Toby Shippey loves whisky. We meet the morning after a night in which he’s polished off a bottle of Cragganmore at an Edinburgh folk session, and his enthusiasm for the stuff remains undaunted. “I don’t want to sound like a hippy, but I think whisky is a spiritual thing,” he says.
It was this unquenchable love for Scotland’s national drink that led to the formation of The Whisky River Boat Band, and the founding of a new musical genre – ‘adventure folk’. The band have made a name for themselves by blending tunes, the outdoors, and Scotland’s best whiskies.
“Our heroes are Mallory and Shackleton, and that kind of Victorian pursuit of pointless adventure. I’m sure they liked whisky too,” explains Toby.
Having made his name leading Latin-Scottish fusion band Salsa Celtica around the globe, Toby felt it was time to take a more relaxed approach to music, and teamed up with some of the finest roots musicians in Edinburgh to form the The Whisky River Boat Band two years ago.
“We’d all been playing in various different bands and doing lots and lots of touring and were just bored of sitting on buses…we formed the band, really, to do the trip down the Spey.”
Speyside is Scotland’s most well known whisky region – it’s home to the two most popular single malts, The Glenlivet and Glenffidich, and there are more distilleries here than in any other part of Scotland.
Armed only with their instruments, and a canoe, The Whisky River Boat Band set off from Loch Insh on a epic trip down the Spey that took in several distilleries and the thoroughly recommended Highlander Inn at Craigellachie.
Remarkalby the trip involved only one drunken capsizing incident.
“It was just a magical experience really,” says Toby, “normally when you’re touring with a band it’s the worst experience in the world: getting up in the morning and back on the bus. Whereas on the Spey you’d wake up and just want to get back in the canoe.”
Another perk of “adventure folk” is the lack of hangovers experienced by the band along the way. Something Toby puts down to the fresh mountain air. “I think that hangovers have a lot to do with a lack of air, if I drink whisky in the Highlands I very rarely get a hangover, and I think it has a lot to do with your mental state and being outdoors.”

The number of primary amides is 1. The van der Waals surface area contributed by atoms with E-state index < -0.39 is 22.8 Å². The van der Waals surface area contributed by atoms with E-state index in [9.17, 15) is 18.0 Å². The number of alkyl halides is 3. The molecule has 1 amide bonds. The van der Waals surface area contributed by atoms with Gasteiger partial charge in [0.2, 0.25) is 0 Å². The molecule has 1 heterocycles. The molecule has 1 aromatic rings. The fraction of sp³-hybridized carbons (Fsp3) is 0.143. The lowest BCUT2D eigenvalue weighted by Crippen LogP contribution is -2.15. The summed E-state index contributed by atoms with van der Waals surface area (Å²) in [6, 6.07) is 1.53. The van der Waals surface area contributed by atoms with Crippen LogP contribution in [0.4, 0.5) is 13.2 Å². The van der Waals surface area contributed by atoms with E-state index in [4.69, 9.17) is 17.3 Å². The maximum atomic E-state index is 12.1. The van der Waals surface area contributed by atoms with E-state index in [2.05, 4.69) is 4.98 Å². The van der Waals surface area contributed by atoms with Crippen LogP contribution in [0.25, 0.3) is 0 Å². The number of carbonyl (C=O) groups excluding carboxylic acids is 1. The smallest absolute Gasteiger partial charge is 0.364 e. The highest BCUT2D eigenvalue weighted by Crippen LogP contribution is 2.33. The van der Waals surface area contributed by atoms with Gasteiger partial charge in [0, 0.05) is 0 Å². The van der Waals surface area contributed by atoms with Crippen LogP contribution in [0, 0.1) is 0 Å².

The adventures of The Whisky River Boat Band have continued since their initial trip down the Spey in 2011. Last year their tour involved boarding a yacht and sailing along the west coast of Scotland, taking in distilleries on Islay and Jurra.
“For us, it’s such a nice thing to play in a distillery,” says Toby, “to see the whisky being produced and the history of it. I’ve drunk whisky all my life and as I get older I love it more and more. Ardbeg in particular was a lovely distillery to visit”
“Our mission is to try and play music at every distillery in Scotland,” he proclaims. Toby is reluctant to name his preference when it comes to the sharply contrasting qualities of Islay and Speyside whiskies.
“I love Speyside, because some of them are pretty mellow, they’re really warm, soft and reassuring, but I love also love Isaly malts, because it sometimes feels a bit like a wave hitting you across the face, it’s exciting, refreshing and energizing”.
Undeterred by either the challenges of Scotland’s landscape, or the health effects of drinking so much whisky, the band have numerous future expeditions in the pipeline. These include trips by boat up the Great Glen, a sailing trip to Orkney and Shetland, another trip to Islay.
This weekend, they’re staging a daylong event in which they cycle to North Berwick from Edinburgh, and stop for no less than seven gigs along the way.
Yet The Whisky River Boat Band are still on the look out for more adventure. Toby is keen to stress that, when it comes to free drink, they’re open to any suggestions. “We’re not opposed to wine either: we’d happily go down the Loire valley, or cycle around Burgundy. We’ll design a trip for pretty much any type of booze.”
For more information about the Whisky River Boat Band, visit their Facebook page.